Jim Service is a tax deadbeat. He had about $6,000 garnished from his state income tax return this year, and he's been told he owes $4,000 more to pay off debt. The next time the San Francisco retiree gets a state return, it could be seized by the Contra Costa Tax Collector.

Except it's all a case of mistaken identity, and what infuriates Service is everyone knows it. He shares a similar name with a Contra Costa County resident who does owe the money, and the mistake has led to four excruciatingly frustrating months as he fights to set the record straight and get his money.

His agitation grew after reading this newspaper's June article on Elizabeth Reynolds, an Oroville grandmother who had $413 mistakenly garnished from her state income tax return after the same county tax interceptor group mistook her for a dead woman of the same name.

"This law is a very, very big hammer being put into the hands of some very stupid people," Service said of the program that allows a handful of Contra Costa tax collector employees to track down delinquents and seize their state tax returns.

Tax Collector Russell Watts said Service was one of the handful of mistaken identities, along with Reynolds, as the county embarked on its first year operating a Tax Compliance Division.

The five-person team uses LexisNexis and other information databases to track down the information. Watts called the Service error a "third-party SSN error."


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"It is unfortunate the mistaken identity occurred, and I reassure you the Tax Compliance Division will do everything within its powers to minimize it from occurring in the future," Watts said in an email. "The staff has learned a great deal from its first year participating in the FTB program and has already made significant improvements to its operations. I cannot guarantee the mistake will never occur again, but I am confident it will be handled better."

Watts said an apology letter was sent to Service on June 22 along with a $6,000 check.

But Service is still worried about the $4,000 mistaken "debt" on his record, the remainder of the $10,000 garnishment request to the Franchise Tax Board from Contra Costa. When he went to the tax board in April, he was told it was "irreversible."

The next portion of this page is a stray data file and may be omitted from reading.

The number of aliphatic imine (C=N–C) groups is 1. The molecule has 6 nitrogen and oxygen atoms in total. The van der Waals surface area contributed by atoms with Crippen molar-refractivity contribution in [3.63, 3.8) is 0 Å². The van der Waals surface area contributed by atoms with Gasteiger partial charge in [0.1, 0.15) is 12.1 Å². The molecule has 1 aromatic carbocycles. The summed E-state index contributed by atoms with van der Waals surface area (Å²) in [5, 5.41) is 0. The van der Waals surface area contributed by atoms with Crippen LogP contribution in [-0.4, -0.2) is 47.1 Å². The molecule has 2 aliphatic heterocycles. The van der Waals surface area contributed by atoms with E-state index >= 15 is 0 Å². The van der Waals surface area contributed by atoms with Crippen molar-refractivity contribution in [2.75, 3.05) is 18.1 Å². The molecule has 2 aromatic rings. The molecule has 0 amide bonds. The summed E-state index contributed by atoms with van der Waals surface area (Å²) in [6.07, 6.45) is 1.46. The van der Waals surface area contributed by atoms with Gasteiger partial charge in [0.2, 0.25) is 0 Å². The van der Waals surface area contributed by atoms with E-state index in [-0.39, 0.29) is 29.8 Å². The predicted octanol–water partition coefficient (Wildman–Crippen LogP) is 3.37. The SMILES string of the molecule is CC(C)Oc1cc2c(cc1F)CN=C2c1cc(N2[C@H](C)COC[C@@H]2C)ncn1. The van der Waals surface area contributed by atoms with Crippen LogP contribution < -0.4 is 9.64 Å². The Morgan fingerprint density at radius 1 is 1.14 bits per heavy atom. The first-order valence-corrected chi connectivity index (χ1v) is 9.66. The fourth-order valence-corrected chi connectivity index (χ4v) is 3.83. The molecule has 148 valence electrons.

After an email inquiry from this newspaper, Watts said Tuesday his office was able to reverse the $4,000 outstanding debt and alerted the tax board to delete it. For privacy reasons, the state tax agency said it could not confirm or deny whether Service's "debt" was removed, however they said such a removal was possible if requested from the county tax collector.

Service, who has spent four months wrangling with tax officials, said Wednesday that he didn't have the patience to call the office and endure its long waits.

"They're changing their policy because of what you're doing, not in response to me," Service said.

Service's ordeal began April 6 when he received a "Notice of Intercepted Funds" for $365 from the Franchise Tax Board and referring questions to the Contra Costa tax office. Service reached an employee who called him back to say he had found the correct James Service and that he would be reimbursed once the county received the intercepted funds from the state.

Later in April, he received his second letter, this time alerting him another $5,740 was seized. Again he was told he would have to wait for a reimbursement check.

While he's now whole, Service said he hopes his first encounter with Contra Costa County is his last.

"I feel like I'm in a big government shooting gallery," Service said. "I'm one of those little ducks."

Contact Matthias Gafni at 925-952-5026. Follow him at Twitter.com/mgafni.